Estimated Nitrogen Release or ENR is a calculated estimate of how much nitrogen will be released through the growing season from the organic matter (O.M.) or humus-like materials. Therefore, as the % O.M. increases, so will the ENR.
This calculation is based on the “rule of thumb” that organic matter contains 5% nitrogen. The rate at which organic matter will decompose and release nitrogen depends on many factors, but those of greatest effect are soil type, moisture and temperature. Because of this we adjust the ENR for geographical region (zones are listed on Midwest report), soil type (see Table 1 in the Midwest Laboratories, Inc. Agronomy Handbook), and crop (warm season vs. cool season).
Midwest uses ENR in computing nitrogen recommendations so that we do not over apply nor under apply nitrogen to our crops. Questions sometimes arise as to how to explain the use of the ENR to the farmer. Following is an example of how one may explain its use regarding a corn recommendation:
A 150-bushel corn crop will remove 150 lbs. per acre in the grain and 75 lbs. nitrogen per acre in the stover meaning the total crop need is 225 lbs. nitrogen per acre. If we assume we have an organic matter level which will result in an ENR of 65 lbs. nitrogen per acre, we then have to supply the crop an additional 160 lbs. per acre through fertilizer or other plant foods. Realize that the Midwest nitrogen recommendation has already been adjusted using the ENR.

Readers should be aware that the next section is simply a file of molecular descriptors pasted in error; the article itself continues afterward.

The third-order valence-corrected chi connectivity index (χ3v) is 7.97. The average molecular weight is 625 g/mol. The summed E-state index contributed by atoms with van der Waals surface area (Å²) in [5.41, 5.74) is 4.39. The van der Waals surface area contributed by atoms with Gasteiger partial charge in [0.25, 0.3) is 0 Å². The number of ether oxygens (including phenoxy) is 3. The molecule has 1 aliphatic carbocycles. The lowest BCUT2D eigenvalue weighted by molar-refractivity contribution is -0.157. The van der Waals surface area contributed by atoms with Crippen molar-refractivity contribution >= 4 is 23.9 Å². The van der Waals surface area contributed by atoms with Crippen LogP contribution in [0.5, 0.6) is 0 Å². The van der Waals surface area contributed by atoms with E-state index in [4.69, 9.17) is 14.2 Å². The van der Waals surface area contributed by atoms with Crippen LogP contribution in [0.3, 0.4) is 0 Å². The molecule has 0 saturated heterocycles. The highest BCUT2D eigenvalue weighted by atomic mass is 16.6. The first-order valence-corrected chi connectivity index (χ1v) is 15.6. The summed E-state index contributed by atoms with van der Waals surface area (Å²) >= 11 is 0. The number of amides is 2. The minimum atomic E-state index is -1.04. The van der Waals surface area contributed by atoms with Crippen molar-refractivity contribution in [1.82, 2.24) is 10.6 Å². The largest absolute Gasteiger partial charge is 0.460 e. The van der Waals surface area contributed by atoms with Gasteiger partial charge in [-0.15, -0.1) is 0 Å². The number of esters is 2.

Let’s further assume that we have a nitrate level in the surface soil sample of 30 lbs. nitrogen per acre. Our nitrogen requirements would not be 130 lbs. Remember that nitrogen applications of fertilizer are not 100% efficient. Nitrogen is subject to losses by volatilization, immobilization, denitrification, and leaching. We can normally assume an efficiency factor of 60% to 70% with a preplant application. With an assumption of 70% efficiency, we would have a recommendation of 185 lbs. for 150-bushel corn.
150 bu./A X 1.5 = 225 lbs. nitrogen needed
-65 lbs. ENR
-30 lbs. NO3-N
x 70 % N efficiency factor
185 lbs. nitrogen recommendation
As you split your applications of nitrogen, you reduce your risk of loss and increase your efficiency. If you increase your efficiency factor to 90%, you would only need 145 lbs. nitrogen. This is where adjustments can be made in nitrogen recommendations which are received from the laboratory.
Another adjustment in making nitrogen recommendations would be credit for the previous crop (legume). Remember that this nitrogen is in the crop residue and roots. These must be decomposed before the nitrogen is available. If you are planting a cool season crop following a legume, no adjustment should be made as time has not permitted crop residue to be decomposed. For corn following soybeans we suggest a 20-lb. N credit and 50 lbs. for a good stand of alfalfa.